Yesterday, Ariana Grande posted an essay across her social media accounts, about the double standards she’s facing now that her relationship with Big Sean has ended. Culminating with a Gloria Steinem quote, the piece finds the 21-year-old pop star big-upping her feminist lineage and railing against the way women are so often defined in relation to the men they’re involved with. At her most poignant (the historically modest) Grande declares, “If a woman TALKS about sex openly … she is shamed! But if a man talks or RAPS freely about all the women (or more commonly used ‘bitches’ / hoes’ … how lovely) he’s had … he is regaled.”
“What I meant when I said what I said about not being Sean’s ex is that I am tired of living in a world where women are mostly referred to as a man’s past, present, or future PROPERTY/POSSESSION,” Grande writes. Keep in mind, one of Big Sean’s most successful songs to date is “I Don’t Fuck With You,” a scathing takedown in which he refers to an ex as a “little stupid ass bitch”; it was released last year, just months after his engagement to Glee’s Naya Rivera was called off.
Echoing the frustration Taylor Swift expressed last year regarding her dating life, Grande surmises,
I can’t wait to live in a world where people are not valued by who they’re dating/married to/attached to, having sex with (or not)/seen with…. but by their value as an individual. […] I’m saying this after literally eight years of feeling like I constantly had to have a boy by my side. After being on my own now for a few months I am realizing that that’s just not the case… I have never felt more present, grounded, and satisfied. I’ve never laughed harder or had more fun or enjoyed my life more.
Praise of female autonomy is not exactly radical; it was initially formalized in American culture with the emergence of the “New Woman” beginning in the late 19th century and evolving through the 1920s. But Grande’s willingness to broadcast these ideas across her online presence could very well be the trickle-down effect of Beyoncé Feminism™. Even a few years ago, it would have been hard to imagine a star like Grande — widely popular but still relatively new — feeling safe enough to speak out against casually accepted sexism.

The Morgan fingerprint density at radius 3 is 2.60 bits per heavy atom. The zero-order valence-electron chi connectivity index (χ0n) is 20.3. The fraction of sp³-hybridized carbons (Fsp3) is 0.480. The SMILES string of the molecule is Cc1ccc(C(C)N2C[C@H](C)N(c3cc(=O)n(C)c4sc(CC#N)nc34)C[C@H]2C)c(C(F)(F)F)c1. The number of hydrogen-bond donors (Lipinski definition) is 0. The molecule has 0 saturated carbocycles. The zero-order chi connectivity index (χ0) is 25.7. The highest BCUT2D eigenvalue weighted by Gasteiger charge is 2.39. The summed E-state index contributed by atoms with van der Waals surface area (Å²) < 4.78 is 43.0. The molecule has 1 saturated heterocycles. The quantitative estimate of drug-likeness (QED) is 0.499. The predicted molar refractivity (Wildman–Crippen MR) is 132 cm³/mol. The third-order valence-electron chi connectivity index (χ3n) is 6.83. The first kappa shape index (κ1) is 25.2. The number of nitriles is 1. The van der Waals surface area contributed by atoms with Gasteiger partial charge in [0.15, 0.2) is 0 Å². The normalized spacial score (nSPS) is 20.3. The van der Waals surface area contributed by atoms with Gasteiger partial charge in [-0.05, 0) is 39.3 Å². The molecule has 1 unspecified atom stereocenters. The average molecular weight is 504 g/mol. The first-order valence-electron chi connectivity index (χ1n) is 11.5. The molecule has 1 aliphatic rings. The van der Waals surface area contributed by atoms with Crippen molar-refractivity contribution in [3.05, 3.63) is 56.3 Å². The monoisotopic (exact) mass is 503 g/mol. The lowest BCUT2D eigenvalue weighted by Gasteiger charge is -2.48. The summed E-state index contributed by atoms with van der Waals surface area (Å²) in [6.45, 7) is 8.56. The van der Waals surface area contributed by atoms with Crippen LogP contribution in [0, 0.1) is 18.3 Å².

It used to be that, as far as hit singles were concerned, pop divas were either heartbroken or empowered: “What will I ever do without him?” or “What was I doing with him?” That dichotomy’s hold on the pop charts has weakened — at the moment, pop fans see their female stars having fun sans any explicit implication of washing that man right outta one’s hair (Nicki Minaj’s “The Night Is Still Young”), or while dancing on a competitor’s grave (Swift’s “Bad Blood”). These thematic shifts in the music may seem small, but the stars who offer up them up have grown bolder in their personal messages. Their strides have not been matched in the mainstream since Madonna debuted post-feminism in Top 40 pop with her radical sexuality. But to some feminist activists (including bell hooks), Beyoncé’s brand of watered-down feminism has damaging effects to the greater cause.
Whereas a female pop star’s affirmative response to that popular trick question — “Are you a feminist?” — used to raise an eyebrow, the opposite now seems to be true. Last year, when Lana Del Rey called feminism “not an interesting concept,” the Internet (and Kim Gordon) lost its collective mind. Though LDR’s statement suggested a post-feminist stance (not an anti-feminist one), the pop music landscape is built for big declarations, not nuanced political ideas. Grown-ups whose views on gender equality are informed solely by pop culture are Basic Feminists at best, but this shouldn’t discount the power that lies in the casual acceptance of these ideas.
Kids who grow up seeing Beyoncé performing in front of a giant projection of the word “feminist” at the VMAs or quoting feminist authors in song normalize these views in the same way that past generations of pop fans normalized female sexuality, for better and for worse. What may be a tame declaration of independence to progressive types who roll their eyes at the basic-ness of quoting Steinem, could shine a light on one form of engrained sexism for many others. So Bravo for speaking up, Ariana.